By UK Bureau & Agencies
THE South African government on Wednesday “noted protest action in Zimbabwe” and said it was monitoring the situation. This comes amid reports of a clampdown on citizens by the military there.
“Consultations are taking place between diplomats. We’re confident measures being taken by the Zimbabwean government will resolve the situation,” said Ndivhuwo Mabaya, department of international relations and cooperation spokesperson.
The opposition in Pretoria however, condemned the government crackdown against protestors.
Julius Malema’s Economic Freedom Fighters (EFF) party said it condemned “the unleashing of the military on citizens who are exercising their right to protest.
“A democratic government knows too well that militaries are not entities used to respond to the unarmed and defenceless.”
“The progressive international community celebrated the fall of Robert Mugabe, with the hope that an era of human rights abuses associated with his era had come to an end.
“President Mnangagwa, however, is consistent with the Mugabe administration with these violations.”
The party added; “A democratic government knows too well that militaries are not entities used to [be used to] respond to protesting, armless, and defenceless citizens.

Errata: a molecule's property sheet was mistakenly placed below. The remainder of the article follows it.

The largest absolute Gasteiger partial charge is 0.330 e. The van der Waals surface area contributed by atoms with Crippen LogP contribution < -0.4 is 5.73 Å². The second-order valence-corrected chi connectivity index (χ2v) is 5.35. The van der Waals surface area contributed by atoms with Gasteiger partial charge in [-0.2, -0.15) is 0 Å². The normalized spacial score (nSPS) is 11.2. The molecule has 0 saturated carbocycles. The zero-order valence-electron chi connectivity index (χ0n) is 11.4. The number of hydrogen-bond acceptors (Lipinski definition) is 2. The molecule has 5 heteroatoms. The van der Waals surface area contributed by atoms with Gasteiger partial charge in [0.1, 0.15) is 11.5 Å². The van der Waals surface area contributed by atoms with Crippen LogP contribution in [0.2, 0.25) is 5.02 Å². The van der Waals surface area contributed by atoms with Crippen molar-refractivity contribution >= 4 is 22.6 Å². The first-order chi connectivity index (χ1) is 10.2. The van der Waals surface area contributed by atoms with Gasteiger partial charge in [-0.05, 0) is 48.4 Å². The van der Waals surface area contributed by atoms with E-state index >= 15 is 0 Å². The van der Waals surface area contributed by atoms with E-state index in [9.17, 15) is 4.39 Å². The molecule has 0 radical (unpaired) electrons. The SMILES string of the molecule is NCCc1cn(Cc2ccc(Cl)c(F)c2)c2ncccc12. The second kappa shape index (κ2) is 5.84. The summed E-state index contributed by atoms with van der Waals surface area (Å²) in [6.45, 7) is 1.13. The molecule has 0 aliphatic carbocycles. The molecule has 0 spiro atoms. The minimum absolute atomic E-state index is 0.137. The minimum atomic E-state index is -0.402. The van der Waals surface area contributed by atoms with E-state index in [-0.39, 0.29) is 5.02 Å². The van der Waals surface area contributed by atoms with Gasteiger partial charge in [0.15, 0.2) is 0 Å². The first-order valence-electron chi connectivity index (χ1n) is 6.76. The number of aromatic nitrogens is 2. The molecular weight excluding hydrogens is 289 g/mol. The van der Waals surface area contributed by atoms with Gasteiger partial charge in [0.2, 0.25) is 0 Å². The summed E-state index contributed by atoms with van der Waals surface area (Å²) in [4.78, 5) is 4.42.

“To unleash the military is to treat citizens as enemies of the state who must be met with excessive violence, force, and death, as militaries are death-driven, only to be deployed to those who are armed and sworn enemies of the people. Militaries should never ever be used against protests and civil defiance demonstrations actions.”
This comes as Zimbabweans are protesting the collapse of their economy and the massive fuel hike imposed on them over the weekend.
An internet blackout was imposed by the Zimbabwean government on Tuesday, a day after a three-day national shutdown was called by the country’s largest trade union.
The blackout was lifted late Wednesday afternoon.